TEHRAN, Feb. 16 (Mehr News Agency) -- Scores of Iranian literati and scholars came together on Feb. 14 at the Cinematheque Hall of Tehran Museum of Contemporary Art (TMCA) to discuss American author Jerome David Salinger.
Organized by the Book City Institute and TMCA, the event was also accompanied by an award ceremony of the 1st Book City Short Story Competition as well as a conference on World Short Story Day.
Iranian expert Amir-Ali Nojumian delivered a speech, entitled "Salinger, Perceptive of Innocence", saying, "Although the author claims to be busy with writing short stories and novels, he has published very few works."
Nojumian believes that Salinger is a legend more than being an author.
"In fact, Salinger's reclusive nature has played the major role in making such legendary image of him."
According to Salinger's daughter, he is not an unsociable man at all, he noted.
"He is just simply avoiding fame," Nojumian quoted her as saying.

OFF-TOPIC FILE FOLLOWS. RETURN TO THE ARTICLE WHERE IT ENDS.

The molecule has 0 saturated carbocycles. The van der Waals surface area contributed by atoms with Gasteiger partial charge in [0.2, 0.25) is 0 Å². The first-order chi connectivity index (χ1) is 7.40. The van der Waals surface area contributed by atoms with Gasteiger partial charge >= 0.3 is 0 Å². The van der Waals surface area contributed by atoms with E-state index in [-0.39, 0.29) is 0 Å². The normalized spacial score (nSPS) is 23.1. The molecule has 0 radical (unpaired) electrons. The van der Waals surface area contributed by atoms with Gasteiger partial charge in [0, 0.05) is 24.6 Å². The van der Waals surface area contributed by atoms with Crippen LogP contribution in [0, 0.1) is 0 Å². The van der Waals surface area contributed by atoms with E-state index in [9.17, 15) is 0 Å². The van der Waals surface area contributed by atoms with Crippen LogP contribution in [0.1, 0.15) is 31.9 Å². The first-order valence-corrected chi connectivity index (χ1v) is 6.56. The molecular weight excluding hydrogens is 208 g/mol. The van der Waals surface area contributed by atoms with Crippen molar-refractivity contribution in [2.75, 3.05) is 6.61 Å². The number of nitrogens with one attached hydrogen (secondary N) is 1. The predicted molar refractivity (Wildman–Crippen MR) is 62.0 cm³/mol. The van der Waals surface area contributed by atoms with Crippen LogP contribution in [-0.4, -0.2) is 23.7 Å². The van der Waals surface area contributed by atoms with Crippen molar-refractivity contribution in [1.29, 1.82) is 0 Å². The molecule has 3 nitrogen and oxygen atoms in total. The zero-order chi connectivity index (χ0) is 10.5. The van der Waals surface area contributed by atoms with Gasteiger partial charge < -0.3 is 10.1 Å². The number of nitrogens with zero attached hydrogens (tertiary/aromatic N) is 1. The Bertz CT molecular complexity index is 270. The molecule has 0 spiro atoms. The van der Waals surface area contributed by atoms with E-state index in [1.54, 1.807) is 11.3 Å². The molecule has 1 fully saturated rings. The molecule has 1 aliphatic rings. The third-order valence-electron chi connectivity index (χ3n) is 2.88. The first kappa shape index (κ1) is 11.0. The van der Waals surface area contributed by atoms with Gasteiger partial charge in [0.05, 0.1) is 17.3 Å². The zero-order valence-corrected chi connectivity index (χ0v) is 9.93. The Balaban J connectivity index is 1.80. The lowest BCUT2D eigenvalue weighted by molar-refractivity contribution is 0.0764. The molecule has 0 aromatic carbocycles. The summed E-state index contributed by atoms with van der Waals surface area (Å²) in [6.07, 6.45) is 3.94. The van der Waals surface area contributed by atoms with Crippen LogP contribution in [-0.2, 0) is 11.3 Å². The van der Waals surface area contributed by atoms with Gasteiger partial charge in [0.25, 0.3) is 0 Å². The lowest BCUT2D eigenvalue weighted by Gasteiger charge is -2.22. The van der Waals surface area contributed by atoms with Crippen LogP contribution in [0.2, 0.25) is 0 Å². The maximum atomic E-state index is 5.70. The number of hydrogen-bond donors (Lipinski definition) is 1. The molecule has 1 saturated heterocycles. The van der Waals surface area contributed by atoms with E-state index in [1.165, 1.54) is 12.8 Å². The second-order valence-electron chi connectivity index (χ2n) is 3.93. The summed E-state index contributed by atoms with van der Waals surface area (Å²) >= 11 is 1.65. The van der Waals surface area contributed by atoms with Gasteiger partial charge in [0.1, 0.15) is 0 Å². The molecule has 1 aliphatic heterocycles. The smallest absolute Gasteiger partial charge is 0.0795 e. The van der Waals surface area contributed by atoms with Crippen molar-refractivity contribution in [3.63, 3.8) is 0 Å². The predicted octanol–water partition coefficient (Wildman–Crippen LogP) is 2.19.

Salinger is best known for "The Catcher in the Rye", a classic novel that has enjoyed enduring popularity since its publication in 1951. A major theme in Salinger's work is the strong yet delicate mind of "disturbed" adolescents, and the redemptive capacity of children in the lives of such young men.
The secretary of the conference Ali-Asghar Mohammadkhani, for his part, focused on the prominence of short story in Iran in recent years, adding that Iranian literature, especially short story, has been influenced by various developments like the Islamic Revolution, the Sacred Defense, and the flowering of women in social sectors, during the recent two decades.
Other lecturers, including Abdollah Kowsari and Mohsen Soleimani, also discussed the status of short story across the globe.
The event culminated in award presentation.
Born in 1956, Benson studied classical drawing in Florence and then proceeded to teaching at Chelsea Art School for a year.
He won National Art Library Illustration Award as well as Mother Goose Award given for the most promising newcomer in children's book illustration.
He has so far illustrated 24 titles for authors, including Kenneth Grahame, Roald Dahl and Russell Hoban.
He credits include "The Lord Fish" written by Walter de la Mare, "The Six Swan Brothers" by Adele Geras, "Dipper's Island" by Henrietta Branford, "The Sea-Thing Child" by Hoban, "Christopher Mouse: The Tale of a Small Traveler" by William Wise, and "Moby Dick" by Herman Melville.
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